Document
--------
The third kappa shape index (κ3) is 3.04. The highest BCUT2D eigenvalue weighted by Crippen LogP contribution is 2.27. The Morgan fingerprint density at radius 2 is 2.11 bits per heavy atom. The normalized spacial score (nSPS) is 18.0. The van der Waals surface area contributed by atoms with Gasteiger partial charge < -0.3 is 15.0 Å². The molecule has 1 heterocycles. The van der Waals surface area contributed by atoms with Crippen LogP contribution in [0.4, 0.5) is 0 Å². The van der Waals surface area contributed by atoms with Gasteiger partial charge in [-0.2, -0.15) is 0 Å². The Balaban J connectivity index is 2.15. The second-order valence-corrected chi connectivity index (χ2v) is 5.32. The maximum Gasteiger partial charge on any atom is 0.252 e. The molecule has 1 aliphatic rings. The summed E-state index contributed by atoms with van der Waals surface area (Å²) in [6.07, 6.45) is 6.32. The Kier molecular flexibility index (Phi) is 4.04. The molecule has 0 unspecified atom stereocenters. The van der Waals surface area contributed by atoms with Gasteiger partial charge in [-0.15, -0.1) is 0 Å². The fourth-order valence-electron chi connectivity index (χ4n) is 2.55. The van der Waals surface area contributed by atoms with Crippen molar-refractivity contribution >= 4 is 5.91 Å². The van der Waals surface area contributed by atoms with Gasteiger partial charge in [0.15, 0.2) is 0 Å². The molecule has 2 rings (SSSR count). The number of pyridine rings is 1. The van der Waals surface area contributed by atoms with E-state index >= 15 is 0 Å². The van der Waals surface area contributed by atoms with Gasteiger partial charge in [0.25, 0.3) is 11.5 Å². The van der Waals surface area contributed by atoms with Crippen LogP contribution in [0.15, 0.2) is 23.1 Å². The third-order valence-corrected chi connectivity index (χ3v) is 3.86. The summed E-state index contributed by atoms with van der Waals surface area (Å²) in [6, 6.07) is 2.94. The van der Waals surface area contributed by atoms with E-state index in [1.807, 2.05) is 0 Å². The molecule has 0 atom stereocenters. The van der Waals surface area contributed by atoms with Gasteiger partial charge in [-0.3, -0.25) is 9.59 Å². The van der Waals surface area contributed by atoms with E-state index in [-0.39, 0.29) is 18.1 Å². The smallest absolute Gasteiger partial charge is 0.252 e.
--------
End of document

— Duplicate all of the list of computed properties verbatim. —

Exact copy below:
The third kappa shape index (κ3) is 3.04. The highest BCUT2D eigenvalue weighted by Crippen LogP contribution is 2.27. The Morgan fingerprint density at radius 2 is 2.11 bits per heavy atom. The normalized spacial score (nSPS) is 18.0. The van der Waals surface area contributed by atoms with Gasteiger partial charge < -0.3 is 15.0 Å². The molecule has 1 heterocycles. The van der Waals surface area contributed by atoms with Crippen LogP contribution in [0.4, 0.5) is 0 Å². The van der Waals surface area contributed by atoms with Gasteiger partial charge in [-0.2, -0.15) is 0 Å². The Balaban J connectivity index is 2.15. The second-order valence-corrected chi connectivity index (χ2v) is 5.32. The maximum Gasteiger partial charge on any atom is 0.252 e. The molecule has 1 aliphatic rings. The summed E-state index contributed by atoms with van der Waals surface area (Å²) in [6.07, 6.45) is 6.32. The Kier molecular flexibility index (Phi) is 4.04. The molecule has 0 unspecified atom stereocenters. The van der Waals surface area contributed by atoms with Gasteiger partial charge in [-0.15, -0.1) is 0 Å². The fourth-order valence-electron chi connectivity index (χ4n) is 2.55. The van der Waals surface area contributed by atoms with Crippen molar-refractivity contribution >= 4 is 5.91 Å². The van der Waals surface area contributed by atoms with Gasteiger partial charge in [0.15, 0.2) is 0 Å². The molecule has 2 rings (SSSR count). The number of pyridine rings is 1. The van der Waals surface area contributed by atoms with E-state index >= 15 is 0 Å². The van der Waals surface area contributed by atoms with Gasteiger partial charge in [0.25, 0.3) is 11.5 Å². The van der Waals surface area contributed by atoms with Crippen LogP contribution in [0.15, 0.2) is 23.1 Å². The third-order valence-corrected chi connectivity index (χ3v) is 3.86. The summed E-state index contributed by atoms with van der Waals surface area (Å²) in [6, 6.07) is 2.94. The van der Waals surface area contributed by atoms with E-state index in [1.807, 2.05) is 0 Å². The molecule has 0 atom stereocenters. The van der Waals surface area contributed by atoms with Gasteiger partial charge in [-0.3, -0.25) is 9.59 Å². The van der Waals surface area contributed by atoms with E-state index in [-0.39, 0.29) is 18.1 Å². The smallest absolute Gasteiger partial charge is 0.252 e.